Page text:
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Crimson

Alkaline Trio

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Album Review

Crimson is the best next step for Alkaline Trio. It keeps Good Mourning's blacks and reds and crack melodic sense. But it's also much more accessible with its measured aggression, rich piano (courtesy of Jellyfish and studio veteran Roger Manning), and production from Jerry Finn, who's worked with blink-182 and the very-relevant-to-Alkaline Trio Jawbreaker. Like those groups Alkaline Trio has grown away from punk-pop; they've grown up. On 1998's Goddamnit!, Matt Skiba and Dan Andriano let out rowdy "woah-woahs" and wished things like "I wanna wake up naked next to you." But then that happened, and the other side of the bed wasn't as pretty. By Mourning they were dealing with death metaphors and painful levels of self-medication. Crimson has a similar sense of emotional brokenness, but things never get so heavy that you'll need the goth eyeliner — the album's pop sense glimmers steadily beneath its dour shroud. "Poison" and "Time to Waste" downshift into powerful choruses despite lines about dead eyes and meaninglessness, "Mercy Me" and "Dethbed" rock self-hate and cynicism over propulsive beats, and "Prevent This Tragedy" incorporates a keyboard descent that's a perfectly pretty foil for a line like "the flames of hell they give me hope." As great as Alkaline Trio are at relating their booze and blood-spattered lives to listeners, it does get a little tedious. But Skiba and Andriano's interlocking harmonies never flag, and the band's rhythms are just too catchy throughout. Let's see. They're writing smart, bright, punk-derived pop, but they're black and white and blocky-featured, and they like Depeche Mode much more than Duran Duran. That settles it — Alkaline Trio are the bizarro-world Killers.

Customer Reviews

Amazing Album

This album exceeds the other albums. Great work on the lyrics for Dethbed and Mercy Me. Matt, Derek, and Dan put their best effort into this album and it paid off. More people are learning of the amazing work of Alkaline Trio since this album came out. The Piano/Keyboard performance was also great on Time to Waste and Smoke. This album is proof that they're going strong and will be able to continue their work and I'm expecting great porpotions on their next album, might be named Church and Destroy this time. I have been listening to Alk3 for 3 years and continue to listen after all there strong perfomances, but i do wish that there were some acoustic songs though

Different...

All right, all right, all right. Alkaline Trio, after nearly a decade of being a not-quite-famous punk band, seems to be trying to get the attention they deserve. And more power to them. This album strays from their roots and offers a very different sound from the Alkaline Trio their hardcore fans know and love. But is it really all that bad? Yes and no. Yes, if you compare it to most of their previous albums. Matt's songwriting, in particular, is not brimming with the sarcasm, cynicism, anger, and love for self-destruction that were so evident on the first four albums (not so much on Good Mourning, where his lyrics start hitting their decline), which is what made the trio so lovable. Now, it seems, he's merely writing dark songs for the sake of being dark, rather than offering brutally honest lyrics about love and loss. Erm, mostly loss. Instrumentally Crimson takes a huge departure from the old stuff. With the addition of keys, strings, and multiple guitars, the Trio's once beloved rough-n-fast style of playing is mellowed out and overproduced, which at times can make the songs difficult to truly enjoy. However, if you take this album on its own, without remembering Goddamnit! or Maybe I'll Catch Fire, it is still much better than anything else being made these days. So why complain? I think Dan's songwriting is dead on, as usual. "I Was A Prayer" delves into more of his trademark self-examination, while "Settle For Satin" provides an anthem for anyone who hates their job. And though it may be the least-Trio-ish song on the album, "Smoke" really is an amazing ballad. Meanwhile, Matt's songs (though I previously pointed out their flaws) shine in their own way, too. "Times To Waste" was a good first single, catchy and fast-paced, but is shortly overshadowed by other songs on the record; "Back To Hell" and "Dethbed" (though the latter is a little poppy), are the closest thing to the old Trio you'll find on here. So take this album for what it is: a band expanding and improving (in some ways) upon their sound. Is it good? Yeah (I'd have preferred to give it three and a half stars). Is it Goddamnit? Never. But enjoy it anyways.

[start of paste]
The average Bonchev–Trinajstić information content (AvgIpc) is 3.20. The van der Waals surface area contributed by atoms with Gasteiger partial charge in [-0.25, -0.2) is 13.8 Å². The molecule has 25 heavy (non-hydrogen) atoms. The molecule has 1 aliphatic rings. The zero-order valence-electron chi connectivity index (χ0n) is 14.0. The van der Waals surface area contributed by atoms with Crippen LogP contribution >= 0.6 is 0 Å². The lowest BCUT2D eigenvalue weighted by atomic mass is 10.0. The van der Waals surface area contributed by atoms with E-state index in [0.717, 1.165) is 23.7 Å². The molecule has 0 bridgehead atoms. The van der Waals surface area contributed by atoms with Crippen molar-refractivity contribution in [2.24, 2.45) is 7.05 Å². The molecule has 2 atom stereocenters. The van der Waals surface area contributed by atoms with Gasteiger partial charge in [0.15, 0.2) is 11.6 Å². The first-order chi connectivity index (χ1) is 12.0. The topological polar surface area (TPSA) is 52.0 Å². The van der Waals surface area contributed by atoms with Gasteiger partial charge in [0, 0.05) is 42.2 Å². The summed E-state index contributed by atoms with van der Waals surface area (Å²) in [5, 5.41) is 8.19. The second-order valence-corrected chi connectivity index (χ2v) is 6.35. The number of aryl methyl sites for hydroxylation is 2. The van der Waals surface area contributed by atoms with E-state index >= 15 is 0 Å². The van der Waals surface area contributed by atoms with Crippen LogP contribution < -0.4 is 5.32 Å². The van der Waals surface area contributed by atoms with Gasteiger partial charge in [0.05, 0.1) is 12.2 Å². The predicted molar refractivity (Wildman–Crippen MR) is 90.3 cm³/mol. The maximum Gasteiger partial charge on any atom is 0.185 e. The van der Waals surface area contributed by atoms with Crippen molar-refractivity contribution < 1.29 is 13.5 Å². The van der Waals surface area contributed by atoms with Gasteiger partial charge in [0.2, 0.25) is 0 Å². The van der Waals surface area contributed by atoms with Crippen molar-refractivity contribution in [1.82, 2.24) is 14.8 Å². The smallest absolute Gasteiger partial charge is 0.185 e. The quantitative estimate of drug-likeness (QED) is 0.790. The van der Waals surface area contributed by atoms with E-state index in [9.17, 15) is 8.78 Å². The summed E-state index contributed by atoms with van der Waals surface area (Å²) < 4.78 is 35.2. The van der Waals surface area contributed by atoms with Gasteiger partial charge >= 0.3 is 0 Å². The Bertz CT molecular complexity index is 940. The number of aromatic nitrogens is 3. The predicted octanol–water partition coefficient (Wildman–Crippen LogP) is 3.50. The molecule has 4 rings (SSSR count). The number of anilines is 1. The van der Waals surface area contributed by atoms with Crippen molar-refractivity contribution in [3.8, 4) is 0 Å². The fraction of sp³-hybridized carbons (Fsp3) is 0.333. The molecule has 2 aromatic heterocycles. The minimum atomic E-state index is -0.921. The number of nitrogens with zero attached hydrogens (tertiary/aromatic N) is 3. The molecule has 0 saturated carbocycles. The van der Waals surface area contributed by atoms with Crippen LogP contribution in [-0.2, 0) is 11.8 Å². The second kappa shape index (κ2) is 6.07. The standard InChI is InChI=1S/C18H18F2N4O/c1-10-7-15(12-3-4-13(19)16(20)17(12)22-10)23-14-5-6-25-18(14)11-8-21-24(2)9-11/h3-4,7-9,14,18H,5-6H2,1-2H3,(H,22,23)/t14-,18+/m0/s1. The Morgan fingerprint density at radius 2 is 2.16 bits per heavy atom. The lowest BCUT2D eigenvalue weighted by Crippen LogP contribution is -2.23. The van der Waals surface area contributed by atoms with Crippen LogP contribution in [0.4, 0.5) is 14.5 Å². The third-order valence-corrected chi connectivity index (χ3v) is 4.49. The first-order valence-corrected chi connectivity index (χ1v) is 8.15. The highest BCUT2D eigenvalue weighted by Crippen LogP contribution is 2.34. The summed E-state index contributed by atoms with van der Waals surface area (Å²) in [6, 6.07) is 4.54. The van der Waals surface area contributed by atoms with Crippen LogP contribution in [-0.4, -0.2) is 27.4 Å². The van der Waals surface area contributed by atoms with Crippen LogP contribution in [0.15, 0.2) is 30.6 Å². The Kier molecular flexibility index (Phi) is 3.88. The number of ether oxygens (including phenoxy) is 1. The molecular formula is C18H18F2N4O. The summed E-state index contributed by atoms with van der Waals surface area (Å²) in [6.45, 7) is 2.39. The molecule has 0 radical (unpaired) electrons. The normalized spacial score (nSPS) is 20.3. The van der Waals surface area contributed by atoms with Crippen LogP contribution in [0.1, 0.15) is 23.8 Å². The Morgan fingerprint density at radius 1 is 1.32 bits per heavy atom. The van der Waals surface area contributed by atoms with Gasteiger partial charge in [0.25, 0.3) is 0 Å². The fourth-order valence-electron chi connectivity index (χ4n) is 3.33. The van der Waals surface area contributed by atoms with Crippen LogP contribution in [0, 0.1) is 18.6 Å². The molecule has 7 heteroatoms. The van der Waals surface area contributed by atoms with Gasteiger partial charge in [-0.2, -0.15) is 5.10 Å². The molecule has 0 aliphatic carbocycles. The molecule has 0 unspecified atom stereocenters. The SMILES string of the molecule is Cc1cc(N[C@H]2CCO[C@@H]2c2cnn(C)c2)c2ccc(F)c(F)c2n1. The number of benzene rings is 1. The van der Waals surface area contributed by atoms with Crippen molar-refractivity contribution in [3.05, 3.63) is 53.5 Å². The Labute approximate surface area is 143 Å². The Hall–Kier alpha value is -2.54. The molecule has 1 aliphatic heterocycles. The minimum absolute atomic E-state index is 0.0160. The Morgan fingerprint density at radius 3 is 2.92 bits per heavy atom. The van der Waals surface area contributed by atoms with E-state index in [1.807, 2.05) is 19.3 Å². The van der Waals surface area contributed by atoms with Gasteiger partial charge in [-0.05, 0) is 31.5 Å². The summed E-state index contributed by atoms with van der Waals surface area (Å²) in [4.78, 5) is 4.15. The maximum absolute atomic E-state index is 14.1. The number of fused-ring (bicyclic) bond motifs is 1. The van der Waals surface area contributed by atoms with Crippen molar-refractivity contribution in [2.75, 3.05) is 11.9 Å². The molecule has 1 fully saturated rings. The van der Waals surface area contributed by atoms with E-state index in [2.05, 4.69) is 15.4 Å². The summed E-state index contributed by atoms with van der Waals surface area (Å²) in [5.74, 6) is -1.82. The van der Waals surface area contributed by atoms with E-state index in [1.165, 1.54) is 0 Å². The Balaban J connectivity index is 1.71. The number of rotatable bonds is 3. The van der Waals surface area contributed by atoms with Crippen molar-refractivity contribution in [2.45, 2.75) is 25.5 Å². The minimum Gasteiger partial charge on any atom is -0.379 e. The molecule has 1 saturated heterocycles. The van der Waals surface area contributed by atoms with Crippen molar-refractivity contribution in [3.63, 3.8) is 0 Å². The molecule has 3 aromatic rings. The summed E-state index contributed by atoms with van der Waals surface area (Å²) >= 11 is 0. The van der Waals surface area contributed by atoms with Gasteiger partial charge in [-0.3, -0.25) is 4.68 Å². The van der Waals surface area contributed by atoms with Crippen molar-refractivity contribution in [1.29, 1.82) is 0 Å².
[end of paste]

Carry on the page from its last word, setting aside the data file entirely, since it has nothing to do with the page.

i actually like this album

why is everyone complaining about alkaline trio? i like the fact that they did something a little bit different, branched out a bit and tried some new stuff. so what if they arent exactly the same. cant we just appriciate the fact that they were brave enough to try something new?

Biography

Formed: 1997 in Chicago, IL

Genre: Alternative

Years Active: '90s, '00s, '10s

Formed by ex-Jerkwater and Traitors drummer Matt Skiba (vocals/guitar), former 88 Fingers Louie percussionist Glenn Porter, and Rob Doran (bass/vocals), Alkaline Trio was brought together in 1997 by heartbreak, angst, and the companionship of drinking. The original lineup issued a short EP, For Your Lungs Only, just prior to Doran's departure in late 1997, and Sundials followed one year later on Johann's Face Records. Slapstick's Dan Andriano climbed aboard to handle bass duties, adding a complementary...
Full Bio

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